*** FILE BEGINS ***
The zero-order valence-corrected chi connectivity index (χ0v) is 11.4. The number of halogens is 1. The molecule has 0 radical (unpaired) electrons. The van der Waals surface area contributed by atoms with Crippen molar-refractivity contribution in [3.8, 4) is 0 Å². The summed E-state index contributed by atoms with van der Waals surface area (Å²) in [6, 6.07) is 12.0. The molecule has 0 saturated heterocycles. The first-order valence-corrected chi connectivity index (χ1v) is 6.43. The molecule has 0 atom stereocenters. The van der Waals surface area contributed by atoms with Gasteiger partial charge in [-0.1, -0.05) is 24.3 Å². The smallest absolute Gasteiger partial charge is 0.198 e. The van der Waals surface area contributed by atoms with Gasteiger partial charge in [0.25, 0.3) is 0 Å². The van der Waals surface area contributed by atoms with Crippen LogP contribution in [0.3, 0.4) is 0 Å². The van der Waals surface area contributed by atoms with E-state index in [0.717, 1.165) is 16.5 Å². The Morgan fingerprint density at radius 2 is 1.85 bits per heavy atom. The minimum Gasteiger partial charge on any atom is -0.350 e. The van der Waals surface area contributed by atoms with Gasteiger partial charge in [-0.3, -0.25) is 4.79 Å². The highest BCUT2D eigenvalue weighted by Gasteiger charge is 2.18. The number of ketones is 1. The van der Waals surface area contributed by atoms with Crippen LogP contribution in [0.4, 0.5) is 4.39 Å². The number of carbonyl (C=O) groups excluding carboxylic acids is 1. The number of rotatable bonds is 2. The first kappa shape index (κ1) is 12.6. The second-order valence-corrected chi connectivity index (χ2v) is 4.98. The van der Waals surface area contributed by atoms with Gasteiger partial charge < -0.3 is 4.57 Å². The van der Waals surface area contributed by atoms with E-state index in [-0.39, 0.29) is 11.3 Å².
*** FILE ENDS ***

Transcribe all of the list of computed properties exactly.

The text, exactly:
The zero-order valence-corrected chi connectivity index (χ0v) is 11.4. The number of halogens is 1. The molecule has 0 radical (unpaired) electrons. The van der Waals surface area contributed by atoms with Crippen molar-refractivity contribution in [3.8, 4) is 0 Å². The summed E-state index contributed by atoms with van der Waals surface area (Å²) in [6, 6.07) is 12.0. The molecule has 0 saturated heterocycles. The first-order valence-corrected chi connectivity index (χ1v) is 6.43. The molecule has 0 atom stereocenters. The van der Waals surface area contributed by atoms with Gasteiger partial charge in [-0.1, -0.05) is 24.3 Å². The smallest absolute Gasteiger partial charge is 0.198 e. The van der Waals surface area contributed by atoms with Gasteiger partial charge in [0.25, 0.3) is 0 Å². The van der Waals surface area contributed by atoms with Crippen LogP contribution in [0.3, 0.4) is 0 Å². The van der Waals surface area contributed by atoms with E-state index in [0.717, 1.165) is 16.5 Å². The Morgan fingerprint density at radius 2 is 1.85 bits per heavy atom. The minimum Gasteiger partial charge on any atom is -0.350 e. The van der Waals surface area contributed by atoms with Gasteiger partial charge in [-0.3, -0.25) is 4.79 Å². The highest BCUT2D eigenvalue weighted by Gasteiger charge is 2.18. The number of ketones is 1. The van der Waals surface area contributed by atoms with Crippen LogP contribution in [0.4, 0.5) is 4.39 Å². The number of carbonyl (C=O) groups excluding carboxylic acids is 1. The number of rotatable bonds is 2. The first kappa shape index (κ1) is 12.6. The second-order valence-corrected chi connectivity index (χ2v) is 4.98. The van der Waals surface area contributed by atoms with Gasteiger partial charge < -0.3 is 4.57 Å². The van der Waals surface area contributed by atoms with E-state index in [-0.39, 0.29) is 11.3 Å².